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Running a Half Marathon after ACL and Meniscus Reconstruction Surgery

I'm sweating so much when a gentle breeze hits me, I shiver. I like looking at my feet because it helps me focus on my form, but I look up because I'm hoping to see the finish line. When I look up, I find that I'm running uphill, and I can't stand the thought of one more mile.

This past Sunday, I ran six miles. When I say "ran," I mean I jogged at my ideal pace. It's 2021, which means it has been a solid three years since my ACL & meniscus reconstruction surgery. Yet, my knee is not the same. It's safe to say I had a wonderful, skilled doctor, but a knee injury will always be a knee injury.

Because I have total faith in my doctor and my physical therapist, I know I'm cleared to run, as long as I listen to my body, which I do. I also continue to implement good stretching and recovery practices (stretching before & after running, lots of patience, strength training, icing, etc.)

Anyway, I asked my followers across Instagram and Twitter if I should document this training process, given my unusual knee journey. I received more yeses than nos, so here we are.

The Injury

I used to play soccer. I played it a lot, but I didn't play responsibly. I played for a high school in El Paso, TX with an impressive soccer legacy. At the time, I didn't know how much my mental health depended on the sport. When I got to college, I realized I didn't just miss being on a team; I missed playing competitively.

Although I had begun playing in local soccer leagues/clubs in high school, those teams weren't the same. The level of competitiveness was lower than what I was used to in my high school soccer program, and I needed my fix. I went from playing on one Sunday league with dynamically aged women to playing on two leagues, two to three games a weekend. I added a co-ed league, so I could challenge myself against men. Let me tell you, outrunning a man on a soccer field at 124lbs, 5'4, is one of the greatest feelings I've ever known.

Anyway, outrunning men had its downfalls. For example, some men hated me for it. One day, one man hated me enough to sideswipe me at full speed. My leg was planted firmly on the ground, setting up an assist and his ego changed my life forever. I'd never experienced pain like the one I felt. I ended up in the emergency room and was told I had a knee sprain. I was misdiagnosed. In fact, my ACL was torn.

Eventually, I "recovered" and began playing again. I kept getting injured. I couldn't run too fast or cut a player because my knee buckled, gave out, etc. Then, my meniscus proved the original diagnoses wrong. While playing on an indoor intramural team, my knee gave out once more. Only this time my knee buckled and refused to resume normal functions.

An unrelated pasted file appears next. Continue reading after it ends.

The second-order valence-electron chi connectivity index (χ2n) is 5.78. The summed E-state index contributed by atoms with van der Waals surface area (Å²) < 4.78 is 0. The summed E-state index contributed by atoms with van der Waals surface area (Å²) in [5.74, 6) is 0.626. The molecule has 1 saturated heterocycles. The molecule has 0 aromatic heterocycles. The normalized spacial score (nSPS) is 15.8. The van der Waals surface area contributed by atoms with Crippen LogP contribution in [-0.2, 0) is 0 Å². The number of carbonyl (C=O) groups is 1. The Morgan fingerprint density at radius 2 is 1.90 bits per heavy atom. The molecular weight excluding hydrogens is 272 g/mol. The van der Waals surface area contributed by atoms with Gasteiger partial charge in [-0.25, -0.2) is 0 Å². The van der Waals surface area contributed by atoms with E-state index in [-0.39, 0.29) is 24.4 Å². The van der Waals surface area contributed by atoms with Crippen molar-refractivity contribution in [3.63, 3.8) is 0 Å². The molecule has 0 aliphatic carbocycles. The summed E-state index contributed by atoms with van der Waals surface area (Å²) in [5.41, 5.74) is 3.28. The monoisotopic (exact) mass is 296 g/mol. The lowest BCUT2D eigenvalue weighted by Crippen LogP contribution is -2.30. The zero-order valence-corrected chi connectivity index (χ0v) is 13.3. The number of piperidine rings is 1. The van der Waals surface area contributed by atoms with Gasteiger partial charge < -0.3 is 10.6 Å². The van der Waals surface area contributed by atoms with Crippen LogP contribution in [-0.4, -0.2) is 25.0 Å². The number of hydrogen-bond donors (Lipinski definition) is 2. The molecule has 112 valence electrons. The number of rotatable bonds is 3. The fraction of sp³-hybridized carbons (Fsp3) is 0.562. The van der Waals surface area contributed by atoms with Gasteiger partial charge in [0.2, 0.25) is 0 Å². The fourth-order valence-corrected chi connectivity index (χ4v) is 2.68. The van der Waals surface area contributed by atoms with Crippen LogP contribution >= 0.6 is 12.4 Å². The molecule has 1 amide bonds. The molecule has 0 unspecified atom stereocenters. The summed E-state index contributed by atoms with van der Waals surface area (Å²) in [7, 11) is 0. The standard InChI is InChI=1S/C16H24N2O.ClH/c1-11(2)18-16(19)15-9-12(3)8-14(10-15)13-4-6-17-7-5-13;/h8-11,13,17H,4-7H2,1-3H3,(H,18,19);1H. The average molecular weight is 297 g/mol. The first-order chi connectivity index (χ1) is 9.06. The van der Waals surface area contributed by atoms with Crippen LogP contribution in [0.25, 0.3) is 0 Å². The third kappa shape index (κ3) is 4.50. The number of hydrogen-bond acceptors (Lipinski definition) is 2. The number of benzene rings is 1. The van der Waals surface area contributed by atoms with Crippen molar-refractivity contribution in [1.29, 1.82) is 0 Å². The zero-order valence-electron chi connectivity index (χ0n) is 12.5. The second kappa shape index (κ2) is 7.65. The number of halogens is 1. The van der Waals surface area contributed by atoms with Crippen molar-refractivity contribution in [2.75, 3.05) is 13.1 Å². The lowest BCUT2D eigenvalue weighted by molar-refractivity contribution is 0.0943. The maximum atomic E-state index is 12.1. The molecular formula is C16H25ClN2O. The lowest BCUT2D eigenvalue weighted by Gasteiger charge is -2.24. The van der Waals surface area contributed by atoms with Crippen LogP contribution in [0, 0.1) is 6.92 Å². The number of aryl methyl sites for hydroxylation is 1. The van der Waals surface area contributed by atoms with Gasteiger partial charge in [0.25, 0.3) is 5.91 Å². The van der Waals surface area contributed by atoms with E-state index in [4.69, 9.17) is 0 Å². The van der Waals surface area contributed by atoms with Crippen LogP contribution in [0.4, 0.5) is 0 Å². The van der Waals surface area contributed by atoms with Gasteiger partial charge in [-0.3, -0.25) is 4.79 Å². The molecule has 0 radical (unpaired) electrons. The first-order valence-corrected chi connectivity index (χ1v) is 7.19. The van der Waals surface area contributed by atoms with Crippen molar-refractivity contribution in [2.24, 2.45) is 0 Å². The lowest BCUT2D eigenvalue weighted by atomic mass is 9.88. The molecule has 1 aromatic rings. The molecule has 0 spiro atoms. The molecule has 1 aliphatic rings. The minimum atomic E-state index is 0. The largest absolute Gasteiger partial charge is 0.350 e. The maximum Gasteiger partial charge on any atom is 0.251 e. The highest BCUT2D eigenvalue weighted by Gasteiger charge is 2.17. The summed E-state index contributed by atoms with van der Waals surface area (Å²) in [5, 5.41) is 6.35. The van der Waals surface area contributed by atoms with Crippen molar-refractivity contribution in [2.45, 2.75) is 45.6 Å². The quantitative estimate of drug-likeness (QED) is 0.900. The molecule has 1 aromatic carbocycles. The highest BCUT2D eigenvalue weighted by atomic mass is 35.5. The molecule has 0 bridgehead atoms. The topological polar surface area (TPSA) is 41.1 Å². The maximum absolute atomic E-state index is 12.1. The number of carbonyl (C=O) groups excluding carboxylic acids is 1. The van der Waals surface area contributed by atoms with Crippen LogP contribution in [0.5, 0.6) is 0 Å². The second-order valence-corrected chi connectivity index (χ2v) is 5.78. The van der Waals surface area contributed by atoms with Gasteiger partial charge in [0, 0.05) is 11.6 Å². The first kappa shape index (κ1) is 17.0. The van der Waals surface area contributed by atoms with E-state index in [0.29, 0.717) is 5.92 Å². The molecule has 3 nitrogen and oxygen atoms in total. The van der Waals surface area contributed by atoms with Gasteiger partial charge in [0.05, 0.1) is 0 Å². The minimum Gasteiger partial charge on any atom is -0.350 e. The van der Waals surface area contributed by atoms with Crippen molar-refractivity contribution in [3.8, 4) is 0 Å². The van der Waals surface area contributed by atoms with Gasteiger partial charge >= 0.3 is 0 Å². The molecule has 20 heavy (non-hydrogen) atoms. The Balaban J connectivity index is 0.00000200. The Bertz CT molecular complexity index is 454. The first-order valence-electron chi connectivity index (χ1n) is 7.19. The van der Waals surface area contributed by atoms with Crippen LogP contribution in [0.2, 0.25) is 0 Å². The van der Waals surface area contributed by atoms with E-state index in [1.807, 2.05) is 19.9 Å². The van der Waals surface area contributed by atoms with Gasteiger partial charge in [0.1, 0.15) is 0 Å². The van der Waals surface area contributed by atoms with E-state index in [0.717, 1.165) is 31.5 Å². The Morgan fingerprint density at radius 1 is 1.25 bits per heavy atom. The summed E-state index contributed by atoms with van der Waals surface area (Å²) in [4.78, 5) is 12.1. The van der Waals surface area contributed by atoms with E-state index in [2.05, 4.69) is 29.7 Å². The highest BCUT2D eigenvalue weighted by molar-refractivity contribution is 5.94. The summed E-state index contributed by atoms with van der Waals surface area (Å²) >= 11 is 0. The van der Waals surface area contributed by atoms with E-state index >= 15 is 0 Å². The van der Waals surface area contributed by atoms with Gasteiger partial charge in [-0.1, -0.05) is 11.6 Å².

At first, I thought my knee was just swollen. As soon as the swelling came down, I'd be able to extend my knee. Only that day never came. My job at the time required me to walk 1-3 miles a day, and I couldn't keep getting by on a bent knee and limp. When I finally visited the doctor again, an MRI revealed the worst (imo). My meniscus had been working overtime for over a year, since my ACL tore, and finally gave up. It wedged itself in my kneecap and made it impossible for my knee to extend. I was scheduled for an expedited surgery, and I've been soccer-free since.

The Recovery

I can write an entire entry about this. For now, I'll keep it short. My mom gave up a lot to help me recover, so I promised her I wouldn't play soccer again. I picked up running.


Since my recovery and doctor clearance, I have begun running regularly. As a soccer player, running becomes second nature. One cannot exist without the other. After the depression of never being the same again settled, I began running again. First, .25 miles. Then, half a mile. Then, 2 miles. My times will probably never be as fast as they once were, but I'm grateful to be able to run at all.

After this week's six miles, my knee was uncomfortable. It's not blatantly painful. I don't walk around wincing incessantly, but I feel discomfort. My left leg's biggest problem is muscle soreness in the glutes, quads, hamstrings, etc. My right leg, with the knee, that one experiences muscle soreness AND slowness. What I mean by discomfort and slowness is this: I can't stand up quickly. I resemble my grandparents when they rise from their chairs slowly and catch their breath before beginning their journey to the kitchen. My knee feels like if it could squeak, it would like it's rusted and needs WD-40. And although it doesn't hurt like a stab, it hurts like a neck does after it slept wrong.

After this past Sunday's 6-mile run, I'm halfway through the training. This week, I'll kick off my first run with 4 miles and end with another 6-mile run on Sunday.

I follow the schedule below. After researching a few plans, I found one I felt comfortable with on (

Thanks for reading!

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